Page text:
4.) A completed application for the work permit (this can be picked up at the administrative police station when you apply, or at the competent diplomatic mission outside of Croatia)

5.) Your OIB (personal identification number used for tax purposes)

6.) If you’ve registered your address in Croatia, you’ll need to provide proof of you having done so (either via a registration certificate, proof of you having submitted that particular document, or your Croatian ID card if you already have it)

7.) A photo of you (done in passport style but not necessarily passport size, MUP will tell you more)

8.) Proof of having paid the applicable fees for the application (Form 9a)

You may be asked for proof of your education and qualifications, proof of sufficient funds, and other documents depending on your individual situation.

You’ll notice that unlike when third country nationals apply for residence in Croatia, you may not need to provide proof of having health insurance when applying for a work/stay and work permit if you are being hired by a Croatian employer/company, as this will be paid by them.

In some cases, however, third country nationals continue to be asked for this, and it is prescribed by law even though this often isn’t asked about.

Croatia is part of the EU Blue Card Scheme, which often proves useful for third country nationals in Croatia. If you’re highly skilled and are offered an EU Blue Card, this can entitle you to two years of being able to work in Croatia. Other work/stay and work permits typically only allow for twelve months at a time and in some cases can prove problematic to extend.

For certain jobs, you don’t need a work permit, but a work registration certificate, and your employer can get this for you from the police. If you’re unsure of whether or not this applies to you, ask MUP and your employer.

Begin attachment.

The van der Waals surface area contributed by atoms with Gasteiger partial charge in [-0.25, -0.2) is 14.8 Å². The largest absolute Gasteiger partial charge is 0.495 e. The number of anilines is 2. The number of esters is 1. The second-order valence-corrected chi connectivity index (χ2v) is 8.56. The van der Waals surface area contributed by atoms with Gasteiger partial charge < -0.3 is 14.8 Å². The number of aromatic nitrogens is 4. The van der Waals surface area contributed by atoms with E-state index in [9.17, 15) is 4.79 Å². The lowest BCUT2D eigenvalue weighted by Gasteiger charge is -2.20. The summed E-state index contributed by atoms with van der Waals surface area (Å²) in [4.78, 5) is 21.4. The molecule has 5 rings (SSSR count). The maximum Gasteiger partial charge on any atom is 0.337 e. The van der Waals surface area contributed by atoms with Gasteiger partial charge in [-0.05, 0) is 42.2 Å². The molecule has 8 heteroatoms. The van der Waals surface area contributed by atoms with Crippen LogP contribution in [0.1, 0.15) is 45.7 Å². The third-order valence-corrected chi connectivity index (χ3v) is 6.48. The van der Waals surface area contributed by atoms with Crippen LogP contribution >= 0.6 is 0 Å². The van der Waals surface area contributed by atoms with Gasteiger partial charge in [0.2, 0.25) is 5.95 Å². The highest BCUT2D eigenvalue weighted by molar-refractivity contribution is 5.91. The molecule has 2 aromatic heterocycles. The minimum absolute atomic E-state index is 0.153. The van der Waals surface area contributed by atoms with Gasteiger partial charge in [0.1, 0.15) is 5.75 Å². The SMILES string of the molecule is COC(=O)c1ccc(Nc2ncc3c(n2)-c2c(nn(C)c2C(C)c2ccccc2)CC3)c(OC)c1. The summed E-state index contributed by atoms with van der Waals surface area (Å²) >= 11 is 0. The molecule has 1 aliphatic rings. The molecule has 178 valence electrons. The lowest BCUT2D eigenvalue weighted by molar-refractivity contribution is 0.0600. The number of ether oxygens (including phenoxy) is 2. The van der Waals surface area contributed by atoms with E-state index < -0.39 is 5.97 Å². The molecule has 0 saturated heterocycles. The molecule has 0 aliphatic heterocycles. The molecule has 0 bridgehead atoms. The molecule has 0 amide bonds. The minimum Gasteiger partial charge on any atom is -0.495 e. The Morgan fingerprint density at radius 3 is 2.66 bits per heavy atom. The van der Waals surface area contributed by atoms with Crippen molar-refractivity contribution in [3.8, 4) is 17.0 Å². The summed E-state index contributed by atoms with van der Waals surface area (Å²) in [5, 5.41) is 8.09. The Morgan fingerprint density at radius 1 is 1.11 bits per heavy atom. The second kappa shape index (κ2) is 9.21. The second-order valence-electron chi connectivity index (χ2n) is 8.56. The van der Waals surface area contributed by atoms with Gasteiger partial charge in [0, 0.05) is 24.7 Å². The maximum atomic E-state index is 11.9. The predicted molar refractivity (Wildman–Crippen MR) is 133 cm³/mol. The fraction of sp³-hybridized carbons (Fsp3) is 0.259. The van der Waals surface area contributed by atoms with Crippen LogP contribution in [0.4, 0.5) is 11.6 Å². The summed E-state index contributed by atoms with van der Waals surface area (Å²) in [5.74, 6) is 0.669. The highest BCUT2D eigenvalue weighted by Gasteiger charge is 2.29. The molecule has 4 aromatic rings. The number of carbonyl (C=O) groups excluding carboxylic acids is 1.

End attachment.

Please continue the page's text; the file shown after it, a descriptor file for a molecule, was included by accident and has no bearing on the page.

Does the third country national’s Croatian employer need to be involved at all in this process?


The work/stay and work permit procedure can either be done by you, or by your employer who has their company seat in Croatia. You’ll both be required to provide supporting documents as and when asked for them. You may also be asked to provide official translations for any documents you provide which are not already in Croatian.

What does being inside or outside of the annual quota mean?

If you’re confused about Croatia’s annual quotas and just what they mean, MUP explains in detail what each of them is and who falls under which category. 

For details on the issuance of stay and work permits outside of the annual quota, click here.

For details on the issuance of stay and work permits inside the annual quota, click here.

Brexit is looming, what do you do if you’re a British national wanting to work/already living and working in Croatia?

If you’re a British national who is already living in Croatia with regulated residence (a residence permit), then you can continue to carry out whatever economic activities you are currently doing without the need for any special permissions or work registration.

Croatia has vowed to protect the rights of all British nationals who are legally living and/or working in Croatia, regardless of the outcome of the Brexit negotiations (deal or no deal), and who hold a valid residence permit before the UK leaves the EU.

No Deal Brexit: British nationals who are legally resident before Brexit in the case of a no deal Brexit can continue to work, be self employed or be hired just as they did before. British nationals who arrive after a no deal Brexit will be subject to the national rules on third country nationals.

Brexit with a deal: British nationals who are legally resident and continue to be at the end of December 2020can continue to work, be self employed or be hired just as they did before. British nationals who arrive after the end of the transition (implementation) period will be subject to the national rules on third country nationals.

For much more detailed information on that, make sure you register your residence now, and click here.

For more information on working and living in Croatia, make sure to follow our dedicated lifestyle page.